Phillips, M. (2012). Generalist primary class teachers’ perceived confidence in embedding and facilitating plenary spoken ML tasks on the interactive whiteboard to supplement specialist-led ML lessons. Unpublished.

Phillips, M. (2010). The perceived value of videoconferencing with primary pupils learning to speak a modern language. The Language Learning Journal, 38(2), 221-238.

Pizorn, K. (2017). Content and Language Integrated Learning CLIL): a panacea for young English language learners? pp 145 – 165 in Enever, J., & Lindgren, E. (Eds.). (2017). Early Language Learning: Complexity and Mixed Methods. Multilingual Matters.

Porter, A. (2016). A helping hand with language learning: teaching French vocabulary with gesture. The Language Learning Journal, 44(2), 236-256.

Porter, A. (2017) Verbal working memory and FL learning in English primary schools: Implications for teaching and learning. pp 65 – 84. In Enever, J., & Lindgren, E. (Eds.). (2017). Early Language Learning: Complexity and Mixed Methods. Multilingual Matters.

Rinaldi, L., Vecchi, T., Fantino, M., Merabet, L. B., & Cattaneo, Z. (2018). The ego-moving metaphor of time relies on visual experience: No representation of time along the sagittal space in the blind. Journal of Experimental Psychology: General, 147(3), 444.

Robson, C. (2002). Real world research. 2nd. Edition. Blackwell Publishing. Malden.

Rowe, M. L., & Goldin-Meadow, S. (2009). Early gesture selectively predicts later language learning. Developmental science, 12(1), 182-187.

Santiago, J., Lupáñez, J., Pérez, E., & Funes, M. J. (2007). Time (also) flies from left to right. Psychonomic Bulletin & Review, 14(3), 512-516.

Schuchert, S.A. (2004) The neurobiology of attention. Schumann, J.H., Crowell, S.E., Jones, N.E., Lee, N., Schubert, S.A. & Wood, L.A. The Neurobiology of Learning: perspectives from second language acquisition Lawrence Erlbaum Associates: Mahwah, New Jersey.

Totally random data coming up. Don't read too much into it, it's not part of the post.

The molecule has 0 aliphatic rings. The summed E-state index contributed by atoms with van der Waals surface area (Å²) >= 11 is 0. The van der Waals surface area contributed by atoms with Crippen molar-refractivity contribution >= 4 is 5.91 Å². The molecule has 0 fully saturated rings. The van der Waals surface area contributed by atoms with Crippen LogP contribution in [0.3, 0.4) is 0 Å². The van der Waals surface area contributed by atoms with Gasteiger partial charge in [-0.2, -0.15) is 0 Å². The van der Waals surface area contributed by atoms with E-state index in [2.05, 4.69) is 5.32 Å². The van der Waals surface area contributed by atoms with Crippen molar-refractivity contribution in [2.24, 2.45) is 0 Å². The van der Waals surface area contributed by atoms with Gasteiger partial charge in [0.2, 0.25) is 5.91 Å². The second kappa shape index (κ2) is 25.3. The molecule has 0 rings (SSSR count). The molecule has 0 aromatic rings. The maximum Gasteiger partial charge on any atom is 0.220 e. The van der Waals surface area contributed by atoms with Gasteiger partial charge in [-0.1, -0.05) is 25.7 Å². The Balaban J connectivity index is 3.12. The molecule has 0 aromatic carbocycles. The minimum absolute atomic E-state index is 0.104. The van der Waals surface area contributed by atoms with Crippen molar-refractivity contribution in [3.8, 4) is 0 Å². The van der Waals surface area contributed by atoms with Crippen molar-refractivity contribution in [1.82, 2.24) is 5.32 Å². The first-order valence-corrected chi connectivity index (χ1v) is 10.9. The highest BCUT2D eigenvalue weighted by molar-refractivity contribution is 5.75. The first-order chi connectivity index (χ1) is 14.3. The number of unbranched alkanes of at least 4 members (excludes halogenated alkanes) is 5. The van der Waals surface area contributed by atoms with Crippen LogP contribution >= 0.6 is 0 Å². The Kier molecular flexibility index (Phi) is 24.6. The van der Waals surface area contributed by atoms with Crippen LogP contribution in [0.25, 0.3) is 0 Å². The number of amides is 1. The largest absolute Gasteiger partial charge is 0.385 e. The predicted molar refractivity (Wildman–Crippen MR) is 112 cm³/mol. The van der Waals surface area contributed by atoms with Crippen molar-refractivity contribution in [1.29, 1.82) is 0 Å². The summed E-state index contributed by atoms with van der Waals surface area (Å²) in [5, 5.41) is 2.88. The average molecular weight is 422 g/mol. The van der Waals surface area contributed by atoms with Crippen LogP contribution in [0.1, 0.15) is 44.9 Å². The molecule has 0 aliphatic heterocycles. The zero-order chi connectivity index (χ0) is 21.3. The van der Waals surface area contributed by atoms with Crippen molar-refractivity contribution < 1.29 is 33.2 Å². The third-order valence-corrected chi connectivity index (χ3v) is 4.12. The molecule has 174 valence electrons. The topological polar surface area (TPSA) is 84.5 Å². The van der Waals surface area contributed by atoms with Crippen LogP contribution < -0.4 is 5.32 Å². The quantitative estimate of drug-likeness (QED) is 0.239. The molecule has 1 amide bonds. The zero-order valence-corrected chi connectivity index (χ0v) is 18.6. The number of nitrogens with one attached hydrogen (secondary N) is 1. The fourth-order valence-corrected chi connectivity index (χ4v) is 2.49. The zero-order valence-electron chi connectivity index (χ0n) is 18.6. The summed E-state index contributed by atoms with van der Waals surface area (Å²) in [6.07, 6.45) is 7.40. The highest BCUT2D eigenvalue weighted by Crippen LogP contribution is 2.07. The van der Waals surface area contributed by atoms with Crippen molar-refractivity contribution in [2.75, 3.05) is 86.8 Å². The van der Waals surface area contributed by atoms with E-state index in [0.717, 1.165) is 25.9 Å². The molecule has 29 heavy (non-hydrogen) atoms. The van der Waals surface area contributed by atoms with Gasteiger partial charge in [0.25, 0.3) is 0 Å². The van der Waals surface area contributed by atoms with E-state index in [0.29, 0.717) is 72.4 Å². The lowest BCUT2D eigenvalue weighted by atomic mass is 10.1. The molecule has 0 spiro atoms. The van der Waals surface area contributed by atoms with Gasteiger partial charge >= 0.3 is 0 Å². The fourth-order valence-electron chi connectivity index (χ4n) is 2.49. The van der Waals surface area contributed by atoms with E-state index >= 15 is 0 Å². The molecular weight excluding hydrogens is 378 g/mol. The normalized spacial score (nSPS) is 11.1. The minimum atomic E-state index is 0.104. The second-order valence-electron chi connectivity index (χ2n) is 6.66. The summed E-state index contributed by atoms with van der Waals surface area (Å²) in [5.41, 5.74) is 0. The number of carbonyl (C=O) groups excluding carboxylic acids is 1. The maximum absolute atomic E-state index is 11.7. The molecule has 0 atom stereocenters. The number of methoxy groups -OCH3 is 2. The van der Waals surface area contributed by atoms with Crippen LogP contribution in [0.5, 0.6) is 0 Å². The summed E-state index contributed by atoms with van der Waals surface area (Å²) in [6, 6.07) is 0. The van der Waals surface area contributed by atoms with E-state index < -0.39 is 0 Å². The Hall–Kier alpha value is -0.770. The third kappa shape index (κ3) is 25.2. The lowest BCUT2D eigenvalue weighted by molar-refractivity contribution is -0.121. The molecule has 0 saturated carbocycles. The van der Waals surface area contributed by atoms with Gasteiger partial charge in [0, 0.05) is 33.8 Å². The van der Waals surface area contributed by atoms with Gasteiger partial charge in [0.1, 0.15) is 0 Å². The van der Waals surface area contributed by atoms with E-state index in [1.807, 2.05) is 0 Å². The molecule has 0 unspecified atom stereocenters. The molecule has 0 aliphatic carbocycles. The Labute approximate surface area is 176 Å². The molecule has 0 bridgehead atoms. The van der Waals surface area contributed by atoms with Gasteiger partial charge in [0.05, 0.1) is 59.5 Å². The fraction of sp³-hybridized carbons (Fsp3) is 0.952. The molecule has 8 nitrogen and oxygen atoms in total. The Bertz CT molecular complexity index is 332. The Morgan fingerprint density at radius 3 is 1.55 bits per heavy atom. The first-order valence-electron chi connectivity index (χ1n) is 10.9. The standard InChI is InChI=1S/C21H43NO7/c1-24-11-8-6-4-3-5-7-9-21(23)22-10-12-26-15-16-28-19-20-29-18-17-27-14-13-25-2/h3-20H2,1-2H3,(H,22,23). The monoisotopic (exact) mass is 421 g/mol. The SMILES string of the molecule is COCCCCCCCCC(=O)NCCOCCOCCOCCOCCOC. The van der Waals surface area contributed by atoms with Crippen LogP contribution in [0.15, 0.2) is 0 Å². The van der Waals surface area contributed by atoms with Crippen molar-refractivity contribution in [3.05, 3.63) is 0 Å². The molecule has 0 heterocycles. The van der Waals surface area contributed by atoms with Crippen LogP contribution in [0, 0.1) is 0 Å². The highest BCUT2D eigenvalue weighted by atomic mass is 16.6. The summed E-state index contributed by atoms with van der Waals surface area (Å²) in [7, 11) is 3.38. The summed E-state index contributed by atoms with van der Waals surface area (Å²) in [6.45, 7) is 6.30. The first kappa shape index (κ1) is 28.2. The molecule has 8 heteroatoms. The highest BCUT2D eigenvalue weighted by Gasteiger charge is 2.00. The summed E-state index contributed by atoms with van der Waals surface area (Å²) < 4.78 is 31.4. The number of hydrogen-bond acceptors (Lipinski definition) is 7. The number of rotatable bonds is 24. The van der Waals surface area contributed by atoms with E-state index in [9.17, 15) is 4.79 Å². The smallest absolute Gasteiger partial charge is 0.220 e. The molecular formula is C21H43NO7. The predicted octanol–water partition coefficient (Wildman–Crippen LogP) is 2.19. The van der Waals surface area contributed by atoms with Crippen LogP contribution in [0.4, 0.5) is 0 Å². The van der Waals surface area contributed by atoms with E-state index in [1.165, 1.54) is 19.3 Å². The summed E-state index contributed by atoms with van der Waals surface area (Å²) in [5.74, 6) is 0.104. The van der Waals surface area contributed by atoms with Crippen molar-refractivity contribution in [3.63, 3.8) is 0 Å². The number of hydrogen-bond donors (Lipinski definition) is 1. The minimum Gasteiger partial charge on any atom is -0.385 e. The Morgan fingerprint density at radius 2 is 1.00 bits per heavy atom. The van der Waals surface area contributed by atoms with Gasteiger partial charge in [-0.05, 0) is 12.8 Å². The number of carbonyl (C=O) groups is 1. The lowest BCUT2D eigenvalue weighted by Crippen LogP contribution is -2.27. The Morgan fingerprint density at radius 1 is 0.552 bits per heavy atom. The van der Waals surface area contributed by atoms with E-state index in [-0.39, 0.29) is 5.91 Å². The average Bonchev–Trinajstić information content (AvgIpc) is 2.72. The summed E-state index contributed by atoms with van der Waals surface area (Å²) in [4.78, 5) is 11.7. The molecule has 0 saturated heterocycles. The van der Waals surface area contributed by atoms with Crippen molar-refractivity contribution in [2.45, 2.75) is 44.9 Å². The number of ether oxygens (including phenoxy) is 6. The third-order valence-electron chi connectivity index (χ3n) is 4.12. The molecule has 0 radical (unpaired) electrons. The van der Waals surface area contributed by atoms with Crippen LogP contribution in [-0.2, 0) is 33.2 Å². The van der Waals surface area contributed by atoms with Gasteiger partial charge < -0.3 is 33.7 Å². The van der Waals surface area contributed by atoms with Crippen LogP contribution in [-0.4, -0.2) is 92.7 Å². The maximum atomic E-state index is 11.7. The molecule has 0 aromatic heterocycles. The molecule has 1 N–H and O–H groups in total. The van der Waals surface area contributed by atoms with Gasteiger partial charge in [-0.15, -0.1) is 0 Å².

Schumann, J.H. (1998) The Neurobiology of Affect in Language. Oxford, England: Blackwell.

Schumann, J.H. (1999) A neurobiological perspective on affect and methodology in second language learning. Arnold, J. (Ed.) Affect in Language Learning. Cambridge: CUP.

Schumann, J. H., Crowell, S. E., Jones, N. E., Lee, N., & Schuchert, S. A. (2014). The neurobiology of learning: Perspectives from second language acquisition. Routledge.

Smith, L., & Gasser, M. (2005). The development of embodied cognition: Six lessons from babies. Artificial life, 11(1-2), 13-29.

Tomasello, M. (2003). Constructing a Language: a usage-based theory of language acquisition. London: Harvard University Press

Torralbo, A., Santiago, J., & Lupiáñez, J. (2006). Flexible conceptual projection of time onto spatial frames of reference. Cognitive Science, 30(4), 745-757.

Tversky, B. & Martin Hard, B. (2008). Embodied and disembodied cognition: Spatial perspective-taking. Cognition 110: 124 – 129.

Wakefield, E., Novack, M. A., Congdon, E. L., Franconeri, S., & Goldin-Meadow, S. (2018). Gesture helps learners learn, but not merely by guiding their visual attention. Developmental science, e12664.

Walker, E. J., Bergen, B. K., & Núñez, R. (2014). Disentangling spatial metaphors for time using non-spatial responses and auditory stimuli. Metaphor and Symbol, 29(4), 316-327.

Wray, A. (2002). (ed). Transition to Language. Oxford: OUP.

Zinken, J. (2010). Temporal frames of reference. https://www.researchgate.net/publication/265279320. accessed 13.5.18


Texto completo: PDF (English)

DOI: 10.30827/reugra.v26i0.124
Contador de visualizaciones: Resumen : 85 vistas. PDF (English) : 42 vistas.

Enlaces refback

  • No hay ningún enlace refback.

ISSN: 0214-0489